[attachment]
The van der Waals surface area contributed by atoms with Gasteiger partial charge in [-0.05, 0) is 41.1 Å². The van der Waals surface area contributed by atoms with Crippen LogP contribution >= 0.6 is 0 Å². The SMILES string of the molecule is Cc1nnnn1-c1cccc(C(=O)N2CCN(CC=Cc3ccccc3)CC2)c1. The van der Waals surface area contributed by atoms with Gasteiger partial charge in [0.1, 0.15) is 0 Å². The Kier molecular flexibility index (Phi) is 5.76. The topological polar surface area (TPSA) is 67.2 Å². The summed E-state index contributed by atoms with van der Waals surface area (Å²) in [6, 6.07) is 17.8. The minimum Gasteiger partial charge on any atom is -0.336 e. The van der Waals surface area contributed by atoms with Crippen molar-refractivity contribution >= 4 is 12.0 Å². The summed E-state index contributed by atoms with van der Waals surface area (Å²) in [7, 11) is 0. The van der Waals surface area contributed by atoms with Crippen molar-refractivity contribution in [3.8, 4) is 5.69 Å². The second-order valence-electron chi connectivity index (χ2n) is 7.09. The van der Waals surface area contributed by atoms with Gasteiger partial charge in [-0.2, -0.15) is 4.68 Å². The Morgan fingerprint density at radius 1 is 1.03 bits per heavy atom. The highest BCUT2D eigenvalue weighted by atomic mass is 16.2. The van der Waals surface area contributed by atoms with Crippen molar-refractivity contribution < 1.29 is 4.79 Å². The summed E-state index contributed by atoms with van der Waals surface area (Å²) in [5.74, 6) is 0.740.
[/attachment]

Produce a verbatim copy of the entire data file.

The van der Waals surface area contributed by atoms with Gasteiger partial charge in [-0.05, 0) is 41.1 Å². The van der Waals surface area contributed by atoms with Crippen LogP contribution >= 0.6 is 0 Å². The SMILES string of the molecule is Cc1nnnn1-c1cccc(C(=O)N2CCN(CC=Cc3ccccc3)CC2)c1. The van der Waals surface area contributed by atoms with Gasteiger partial charge in [0.1, 0.15) is 0 Å². The Kier molecular flexibility index (Phi) is 5.76. The topological polar surface area (TPSA) is 67.2 Å². The summed E-state index contributed by atoms with van der Waals surface area (Å²) in [6, 6.07) is 17.8. The minimum Gasteiger partial charge on any atom is -0.336 e. The van der Waals surface area contributed by atoms with Crippen molar-refractivity contribution >= 4 is 12.0 Å². The summed E-state index contributed by atoms with van der Waals surface area (Å²) in [7, 11) is 0. The van der Waals surface area contributed by atoms with Crippen molar-refractivity contribution in [3.8, 4) is 5.69 Å². The second-order valence-electron chi connectivity index (χ2n) is 7.09. The van der Waals surface area contributed by atoms with Gasteiger partial charge in [-0.2, -0.15) is 4.68 Å². The Morgan fingerprint density at radius 1 is 1.03 bits per heavy atom. The highest BCUT2D eigenvalue weighted by atomic mass is 16.2. The van der Waals surface area contributed by atoms with Crippen molar-refractivity contribution < 1.29 is 4.79 Å². The summed E-state index contributed by atoms with van der Waals surface area (Å²) in [5.74, 6) is 0.740.